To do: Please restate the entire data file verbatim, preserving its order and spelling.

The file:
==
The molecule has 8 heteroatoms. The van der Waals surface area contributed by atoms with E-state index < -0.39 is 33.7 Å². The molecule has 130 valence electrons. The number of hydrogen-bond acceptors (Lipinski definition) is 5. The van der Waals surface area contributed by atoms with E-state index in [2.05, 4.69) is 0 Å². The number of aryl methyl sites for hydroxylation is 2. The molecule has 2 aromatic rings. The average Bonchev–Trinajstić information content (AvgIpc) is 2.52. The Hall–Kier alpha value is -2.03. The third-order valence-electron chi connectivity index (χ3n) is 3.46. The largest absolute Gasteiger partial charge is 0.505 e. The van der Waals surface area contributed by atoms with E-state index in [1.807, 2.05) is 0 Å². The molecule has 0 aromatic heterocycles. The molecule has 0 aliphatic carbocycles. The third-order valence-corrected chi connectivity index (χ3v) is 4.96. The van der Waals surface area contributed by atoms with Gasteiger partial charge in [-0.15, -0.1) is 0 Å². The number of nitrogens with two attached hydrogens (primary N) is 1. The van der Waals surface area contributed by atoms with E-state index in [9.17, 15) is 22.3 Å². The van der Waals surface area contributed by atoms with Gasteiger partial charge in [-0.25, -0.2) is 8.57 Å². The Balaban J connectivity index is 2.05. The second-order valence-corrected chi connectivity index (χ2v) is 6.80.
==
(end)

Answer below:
The molecule has 8 heteroatoms. The van der Waals surface area contributed by atoms with E-state index < -0.39 is 33.7 Å². The molecule has 130 valence electrons. The number of hydrogen-bond acceptors (Lipinski definition) is 5. The van der Waals surface area contributed by atoms with E-state index in [2.05, 4.69) is 0 Å². The number of aryl methyl sites for hydroxylation is 2. The molecule has 2 aromatic rings. The average Bonchev–Trinajstić information content (AvgIpc) is 2.52. The Hall–Kier alpha value is -2.03. The third-order valence-electron chi connectivity index (χ3n) is 3.46. The largest absolute Gasteiger partial charge is 0.505 e. The van der Waals surface area contributed by atoms with E-state index in [1.807, 2.05) is 0 Å². The molecule has 0 aromatic heterocycles. The molecule has 0 aliphatic carbocycles. The third-order valence-corrected chi connectivity index (χ3v) is 4.96. The van der Waals surface area contributed by atoms with Gasteiger partial charge in [-0.15, -0.1) is 0 Å². The number of nitrogens with two attached hydrogens (primary N) is 1. The van der Waals surface area contributed by atoms with E-state index in [9.17, 15) is 22.3 Å². The van der Waals surface area contributed by atoms with Gasteiger partial charge in [-0.25, -0.2) is 8.57 Å². The Balaban J connectivity index is 2.05. The second-order valence-corrected chi connectivity index (χ2v) is 6.80.